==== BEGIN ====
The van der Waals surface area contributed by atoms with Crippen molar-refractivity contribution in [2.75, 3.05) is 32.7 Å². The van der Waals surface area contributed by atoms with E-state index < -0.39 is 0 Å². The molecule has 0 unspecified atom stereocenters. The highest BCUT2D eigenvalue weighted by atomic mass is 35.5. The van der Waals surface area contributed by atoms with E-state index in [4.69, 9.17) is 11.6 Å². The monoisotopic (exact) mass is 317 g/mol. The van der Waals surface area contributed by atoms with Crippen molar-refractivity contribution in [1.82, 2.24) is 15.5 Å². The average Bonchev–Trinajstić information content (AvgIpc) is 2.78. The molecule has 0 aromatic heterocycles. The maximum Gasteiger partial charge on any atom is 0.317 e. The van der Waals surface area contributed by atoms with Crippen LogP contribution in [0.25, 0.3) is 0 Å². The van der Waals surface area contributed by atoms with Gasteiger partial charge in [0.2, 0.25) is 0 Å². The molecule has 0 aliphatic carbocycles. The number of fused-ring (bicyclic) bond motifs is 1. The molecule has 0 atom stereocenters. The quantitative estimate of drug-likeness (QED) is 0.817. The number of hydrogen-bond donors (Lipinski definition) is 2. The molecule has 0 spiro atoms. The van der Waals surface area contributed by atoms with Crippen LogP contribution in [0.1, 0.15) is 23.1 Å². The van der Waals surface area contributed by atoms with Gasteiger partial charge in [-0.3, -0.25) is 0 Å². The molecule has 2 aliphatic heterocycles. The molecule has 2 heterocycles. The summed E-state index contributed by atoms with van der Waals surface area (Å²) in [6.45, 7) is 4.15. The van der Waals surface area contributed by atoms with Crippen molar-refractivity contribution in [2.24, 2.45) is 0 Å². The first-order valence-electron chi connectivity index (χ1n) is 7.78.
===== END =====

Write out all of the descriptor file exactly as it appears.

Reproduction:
The van der Waals surface area contributed by atoms with Crippen molar-refractivity contribution in [2.75, 3.05) is 32.7 Å². The van der Waals surface area contributed by atoms with E-state index < -0.39 is 0 Å². The molecule has 0 unspecified atom stereocenters. The highest BCUT2D eigenvalue weighted by atomic mass is 35.5. The van der Waals surface area contributed by atoms with E-state index in [4.69, 9.17) is 11.6 Å². The monoisotopic (exact) mass is 317 g/mol. The van der Waals surface area contributed by atoms with Crippen molar-refractivity contribution in [1.82, 2.24) is 15.5 Å². The average Bonchev–Trinajstić information content (AvgIpc) is 2.78. The molecule has 0 aromatic heterocycles. The maximum Gasteiger partial charge on any atom is 0.317 e. The van der Waals surface area contributed by atoms with Crippen LogP contribution in [0.25, 0.3) is 0 Å². The van der Waals surface area contributed by atoms with Gasteiger partial charge in [0.2, 0.25) is 0 Å². The molecule has 0 aliphatic carbocycles. The number of fused-ring (bicyclic) bond motifs is 1. The molecule has 0 atom stereocenters. The quantitative estimate of drug-likeness (QED) is 0.817. The number of hydrogen-bond donors (Lipinski definition) is 2. The molecule has 0 spiro atoms. The van der Waals surface area contributed by atoms with Crippen LogP contribution in [0.1, 0.15) is 23.1 Å². The van der Waals surface area contributed by atoms with Gasteiger partial charge in [-0.3, -0.25) is 0 Å². The molecule has 2 aliphatic heterocycles. The molecule has 2 heterocycles. The summed E-state index contributed by atoms with van der Waals surface area (Å²) in [6.45, 7) is 4.15. The van der Waals surface area contributed by atoms with Crippen molar-refractivity contribution in [2.24, 2.45) is 0 Å². The first-order valence-electron chi connectivity index (χ1n) is 7.78.